The school continues to let me chaperone trips, which is nice. I’m not a very good chaperone, but I do enjoy the hell out of these little trips. I tend to ignore the handouts full of exercises/things to look for/questions to answer. We tend not to follow maps or guides. We tend to run when we aren’t supposed to (okay, THEY run. I cannot imagine having the spare energy needed to run).
This time, the lower elementary went to Ft. McHenry in Baltimore. I had Lily and three other girls in my group. They were…energetic. I managed to point out, in the visitor’s center, an example of the rockets (of “the rockets red glare”) and a bomb (that apparently was not one of the ones “bursting in air”) and a shell fragment (that apparently was) before they zinged out the door and across the expanse of lawn. I’m not, in general, one to rhapsodic about childhood, but one thing I always love about kids is how they just HAVE to run across a big stretch of grass. It’s sad that most of us lose that desire to run for the sheer joy of going fast. It’s irksome that they couldn’t all run in the same direction. It was still early in the day, so I was still concerned that someone’s mom would be mad at me if I lost a kid, and I tried to keep them together.
They wanted to eat first, of course, so we went over to the picnic grounds on the other side of a huge statue of Orpheus. Orpheus, of course, is nekkid but for his fig leaf which is…superglued on? Why not at least a little strap on that thing? He is also, as one mom muttered to me, “built like a brick shithouse” a phrase that has always perplexed. This is as complimentary as we can be as a people? He’s so sturdy that you could take a crap on him in a stiff wind and not worry that he’ll blow over? Anyway, faced with the figleaf, the girls were quick to run around to the back of the statue and squeal “You can see his BUTT!” And then ran ’round to the front again to determine that “if you look up from down here, you can kind of see under that leaf. You can see his other thing.” So yes, ballsack as big as a watermelon? check. Is that on the scavenger hunt sheet your teacher gave you?
They decided to eat at a table with a nice view of his enormous hinder (“He’d have HUGE farts!”) which was nice b/c it meant we could watch each and every child come around and shout “HEY, YOU CAN SEE HIS BUTT!” It reminded me of sitting outside the McDonalds in the square in Heidelberg where the tourist buses unloaded. American after American emerging and exclaiming “Hey! You can get BEER in the McDonalds!” Lunch took forever with the getting up and running over to the butt statue. Also, the slow eater. Always annoying to have one child who eats in a civilized manner. My kids toss it back like field hands and then we’re just left waiting…Shovel it IN kid, you can digest on the go.
If I’d realized what an exhausting day lay ahead, I might have let them take their time…I headed us into the fort, with each girl, at some point, zinging off on a tangent. Squirrel, friend spotted, sudden need to GO. And if not zinging, lagging. I spent the whole day going “One, two, three, four” in my head trying to make sure I had them all. About 2 hours in, I decided that there really wasn’t anywhere they could go that wasn’t crawling with people from the school. Figured that if I lost one, someone else would take her on. See? Bad chaperone.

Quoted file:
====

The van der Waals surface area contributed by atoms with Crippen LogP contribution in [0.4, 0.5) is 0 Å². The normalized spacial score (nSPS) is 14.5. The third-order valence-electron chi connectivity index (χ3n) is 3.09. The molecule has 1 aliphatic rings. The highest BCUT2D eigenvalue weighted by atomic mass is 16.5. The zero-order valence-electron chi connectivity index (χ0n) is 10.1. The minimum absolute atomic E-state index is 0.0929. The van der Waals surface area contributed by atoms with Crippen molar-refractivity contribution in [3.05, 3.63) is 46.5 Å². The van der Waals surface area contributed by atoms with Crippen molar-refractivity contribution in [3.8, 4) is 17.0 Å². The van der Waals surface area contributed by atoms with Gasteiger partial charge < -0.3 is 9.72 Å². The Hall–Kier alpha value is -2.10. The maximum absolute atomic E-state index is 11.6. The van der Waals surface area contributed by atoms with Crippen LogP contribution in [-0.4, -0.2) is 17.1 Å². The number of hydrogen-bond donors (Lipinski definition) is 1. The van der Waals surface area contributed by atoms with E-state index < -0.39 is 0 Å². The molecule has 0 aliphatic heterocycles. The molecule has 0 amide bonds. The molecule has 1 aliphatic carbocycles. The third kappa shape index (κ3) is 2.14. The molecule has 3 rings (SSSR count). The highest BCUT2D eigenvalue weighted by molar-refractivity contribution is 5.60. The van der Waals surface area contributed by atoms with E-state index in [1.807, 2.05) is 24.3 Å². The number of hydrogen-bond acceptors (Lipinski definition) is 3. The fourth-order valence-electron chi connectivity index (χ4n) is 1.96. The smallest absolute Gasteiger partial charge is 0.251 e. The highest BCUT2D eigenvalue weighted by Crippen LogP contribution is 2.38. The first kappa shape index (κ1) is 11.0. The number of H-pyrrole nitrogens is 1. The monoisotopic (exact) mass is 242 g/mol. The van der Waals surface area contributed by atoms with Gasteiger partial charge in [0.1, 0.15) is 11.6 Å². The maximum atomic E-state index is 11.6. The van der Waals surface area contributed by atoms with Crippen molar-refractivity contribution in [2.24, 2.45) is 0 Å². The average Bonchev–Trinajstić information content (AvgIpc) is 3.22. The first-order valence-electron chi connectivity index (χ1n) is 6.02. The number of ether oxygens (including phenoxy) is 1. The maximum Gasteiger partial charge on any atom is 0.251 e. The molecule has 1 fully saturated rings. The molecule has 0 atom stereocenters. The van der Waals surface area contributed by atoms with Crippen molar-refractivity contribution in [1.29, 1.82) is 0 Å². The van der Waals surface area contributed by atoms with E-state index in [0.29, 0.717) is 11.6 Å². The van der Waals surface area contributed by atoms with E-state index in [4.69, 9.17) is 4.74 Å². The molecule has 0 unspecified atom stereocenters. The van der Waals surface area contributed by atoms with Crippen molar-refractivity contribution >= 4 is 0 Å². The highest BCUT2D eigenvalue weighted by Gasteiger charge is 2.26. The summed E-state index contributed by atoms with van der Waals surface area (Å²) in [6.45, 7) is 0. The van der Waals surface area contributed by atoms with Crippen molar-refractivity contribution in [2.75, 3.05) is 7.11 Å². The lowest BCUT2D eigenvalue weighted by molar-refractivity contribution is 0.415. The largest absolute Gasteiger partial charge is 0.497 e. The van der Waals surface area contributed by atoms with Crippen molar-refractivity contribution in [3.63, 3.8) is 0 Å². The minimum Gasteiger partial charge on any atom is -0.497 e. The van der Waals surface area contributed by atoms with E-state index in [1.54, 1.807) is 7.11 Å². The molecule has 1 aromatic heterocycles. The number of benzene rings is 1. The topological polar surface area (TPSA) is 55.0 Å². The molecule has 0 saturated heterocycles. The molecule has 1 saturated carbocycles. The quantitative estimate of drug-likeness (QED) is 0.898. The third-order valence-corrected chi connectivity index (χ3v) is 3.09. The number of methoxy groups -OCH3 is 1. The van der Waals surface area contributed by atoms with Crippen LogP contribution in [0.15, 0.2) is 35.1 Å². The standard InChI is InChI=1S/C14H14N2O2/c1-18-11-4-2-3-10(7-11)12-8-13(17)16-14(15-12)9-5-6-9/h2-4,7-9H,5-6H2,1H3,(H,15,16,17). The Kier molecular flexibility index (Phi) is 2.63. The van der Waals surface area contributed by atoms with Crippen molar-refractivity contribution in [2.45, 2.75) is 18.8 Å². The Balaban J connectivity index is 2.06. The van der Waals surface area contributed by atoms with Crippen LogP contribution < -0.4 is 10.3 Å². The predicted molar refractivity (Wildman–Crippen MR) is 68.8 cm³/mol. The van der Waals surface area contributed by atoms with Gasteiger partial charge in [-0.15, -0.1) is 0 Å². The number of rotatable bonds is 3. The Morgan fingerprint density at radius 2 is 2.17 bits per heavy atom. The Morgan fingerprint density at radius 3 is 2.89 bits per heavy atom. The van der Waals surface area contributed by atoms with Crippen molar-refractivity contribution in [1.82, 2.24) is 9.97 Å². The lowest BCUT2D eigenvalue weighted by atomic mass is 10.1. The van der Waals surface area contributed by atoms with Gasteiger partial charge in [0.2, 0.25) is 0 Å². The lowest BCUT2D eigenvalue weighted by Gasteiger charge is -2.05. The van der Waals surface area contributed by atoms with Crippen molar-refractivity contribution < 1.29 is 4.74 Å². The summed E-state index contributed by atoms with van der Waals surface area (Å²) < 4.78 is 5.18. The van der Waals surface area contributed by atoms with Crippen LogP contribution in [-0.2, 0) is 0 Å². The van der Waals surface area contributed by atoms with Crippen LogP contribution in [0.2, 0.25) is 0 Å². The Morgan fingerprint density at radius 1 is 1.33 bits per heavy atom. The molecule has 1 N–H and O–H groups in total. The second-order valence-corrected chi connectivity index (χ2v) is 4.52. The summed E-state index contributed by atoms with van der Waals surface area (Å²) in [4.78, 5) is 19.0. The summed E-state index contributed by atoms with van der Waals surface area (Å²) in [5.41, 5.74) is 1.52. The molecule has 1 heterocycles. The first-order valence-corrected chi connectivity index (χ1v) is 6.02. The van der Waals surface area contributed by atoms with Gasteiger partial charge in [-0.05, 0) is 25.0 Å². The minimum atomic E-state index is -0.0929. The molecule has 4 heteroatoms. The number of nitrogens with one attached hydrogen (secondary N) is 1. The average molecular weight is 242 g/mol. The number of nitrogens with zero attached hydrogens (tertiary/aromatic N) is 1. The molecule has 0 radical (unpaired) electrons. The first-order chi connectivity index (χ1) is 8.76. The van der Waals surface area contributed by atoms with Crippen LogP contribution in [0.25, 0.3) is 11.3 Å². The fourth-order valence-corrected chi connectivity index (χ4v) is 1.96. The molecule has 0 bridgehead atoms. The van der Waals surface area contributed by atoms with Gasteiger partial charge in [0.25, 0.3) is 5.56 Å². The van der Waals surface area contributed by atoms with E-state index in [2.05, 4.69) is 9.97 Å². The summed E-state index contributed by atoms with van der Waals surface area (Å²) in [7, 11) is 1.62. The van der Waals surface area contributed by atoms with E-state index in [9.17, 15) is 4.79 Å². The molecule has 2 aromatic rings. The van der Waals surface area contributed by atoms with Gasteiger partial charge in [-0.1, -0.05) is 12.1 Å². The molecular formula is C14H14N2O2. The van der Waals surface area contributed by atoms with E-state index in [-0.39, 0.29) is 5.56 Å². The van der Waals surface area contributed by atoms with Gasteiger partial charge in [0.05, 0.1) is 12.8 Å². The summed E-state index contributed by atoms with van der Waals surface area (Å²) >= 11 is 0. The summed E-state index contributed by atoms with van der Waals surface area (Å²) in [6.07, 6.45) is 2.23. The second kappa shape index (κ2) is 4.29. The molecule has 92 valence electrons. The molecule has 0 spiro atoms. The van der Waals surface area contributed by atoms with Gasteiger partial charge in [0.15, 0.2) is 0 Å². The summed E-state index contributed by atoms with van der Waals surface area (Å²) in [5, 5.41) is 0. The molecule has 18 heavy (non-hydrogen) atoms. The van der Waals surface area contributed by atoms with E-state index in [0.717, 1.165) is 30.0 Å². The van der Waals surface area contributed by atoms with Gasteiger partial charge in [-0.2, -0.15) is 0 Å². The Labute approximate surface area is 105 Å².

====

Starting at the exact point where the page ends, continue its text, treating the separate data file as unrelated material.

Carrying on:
It was all made more difficult by the fact that I was actually interested in the place and wanted to read the signs. But I spent enough of my own childhood a slave to historical markers that I didn’t hold them up. As a child who threated to ” just lay down in the road and let a horse run over me” if exposed to another “old house” at Colonial Williamsburg, I have sympathy for those not yet turned on to history. But I’m old now, and I want to read. Plus, it’s early 19th Century naval battles and we KNOW how I am about those. I’m geeking out about the cannon technology and saying “Girls look! It’s a French 36 pounder!” and they’re saying “We want to pick a bouquet for Miss Amy.” And then the rolling down the hills.
Once they’d exhausted the hill rolling possibilities and realized just how much goose poop was on the ground, they zipped off to the barracks area. They buildings are arranged in a circle and they just went around. Open a door, go in, allow your eyeballs to skim it, declare that it smells funny, get out. Next door, repeat. Extra points if you can get into the next door before the last member of your group gets out of the last one. Try every handle. Even if it says “private” or “closed to the public.” Any that will open, must be opened. Those that don’t must be met with an “Aw man, it won’t open!” and then move on. When they came to the one labled “Women” they barged in just like every other door only to discover that it was the bathroom. I’m only glad Women came before Men. They got through that whole area in what was surely record time. I expect there will be a plaque the next time we go back.
They wanted to go back down by the harbor, so off we went. Then, oh happy day, a locust bean tree. “hey girls, listen” shikka shikka shikka “It’s a rattle. Pick up a bunch and it’s like a maraca.” Now THAT they were into. And once they found the beans inside? I got to just settle onto a bench while they picked the beans out and sorted them. yay. They invented some elaborate game about getting the beans out before the boats reached some point on the way out to the harbor. That was a nice half hour.
Then we had to go in for the flag ceremony. I figured it would just be lowering the flag over the fort, but no, they got out a huge flag, like the one that Francis Scott Key saw and wrote about, and let the kids unfurl it. It was pretty cool.
And then it was over, and I could release them back to the teachers. Who somehow manage to wrangle 24 with more ease than I manage 4.